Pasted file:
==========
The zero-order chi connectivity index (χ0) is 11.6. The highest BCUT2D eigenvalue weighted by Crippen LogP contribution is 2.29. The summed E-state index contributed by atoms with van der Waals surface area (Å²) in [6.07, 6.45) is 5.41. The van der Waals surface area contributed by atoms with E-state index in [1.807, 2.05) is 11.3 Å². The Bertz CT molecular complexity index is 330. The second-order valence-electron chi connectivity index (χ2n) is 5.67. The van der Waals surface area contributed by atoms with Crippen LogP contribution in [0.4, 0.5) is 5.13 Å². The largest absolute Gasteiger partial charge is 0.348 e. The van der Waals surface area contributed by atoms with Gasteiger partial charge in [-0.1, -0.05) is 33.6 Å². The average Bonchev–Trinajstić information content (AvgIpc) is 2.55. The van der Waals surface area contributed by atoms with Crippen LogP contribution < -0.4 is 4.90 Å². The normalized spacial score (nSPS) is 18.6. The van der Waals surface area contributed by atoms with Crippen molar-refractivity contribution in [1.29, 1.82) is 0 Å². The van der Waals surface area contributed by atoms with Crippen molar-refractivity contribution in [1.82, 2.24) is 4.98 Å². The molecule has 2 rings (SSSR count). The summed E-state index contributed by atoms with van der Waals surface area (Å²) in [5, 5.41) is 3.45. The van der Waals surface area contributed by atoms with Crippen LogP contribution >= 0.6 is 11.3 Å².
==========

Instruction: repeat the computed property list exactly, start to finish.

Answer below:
The zero-order chi connectivity index (χ0) is 11.6. The highest BCUT2D eigenvalue weighted by Crippen LogP contribution is 2.29. The summed E-state index contributed by atoms with van der Waals surface area (Å²) in [6.07, 6.45) is 5.41. The van der Waals surface area contributed by atoms with E-state index in [1.807, 2.05) is 11.3 Å². The Bertz CT molecular complexity index is 330. The second-order valence-electron chi connectivity index (χ2n) is 5.67. The van der Waals surface area contributed by atoms with Crippen LogP contribution in [0.4, 0.5) is 5.13 Å². The largest absolute Gasteiger partial charge is 0.348 e. The van der Waals surface area contributed by atoms with Gasteiger partial charge in [-0.1, -0.05) is 33.6 Å². The average Bonchev–Trinajstić information content (AvgIpc) is 2.55. The van der Waals surface area contributed by atoms with Crippen LogP contribution < -0.4 is 4.90 Å². The normalized spacial score (nSPS) is 18.6. The van der Waals surface area contributed by atoms with Crippen molar-refractivity contribution in [1.29, 1.82) is 0 Å². The van der Waals surface area contributed by atoms with Crippen molar-refractivity contribution in [1.82, 2.24) is 4.98 Å². The molecule has 2 rings (SSSR count). The summed E-state index contributed by atoms with van der Waals surface area (Å²) in [5, 5.41) is 3.45. The van der Waals surface area contributed by atoms with Crippen LogP contribution >= 0.6 is 11.3 Å².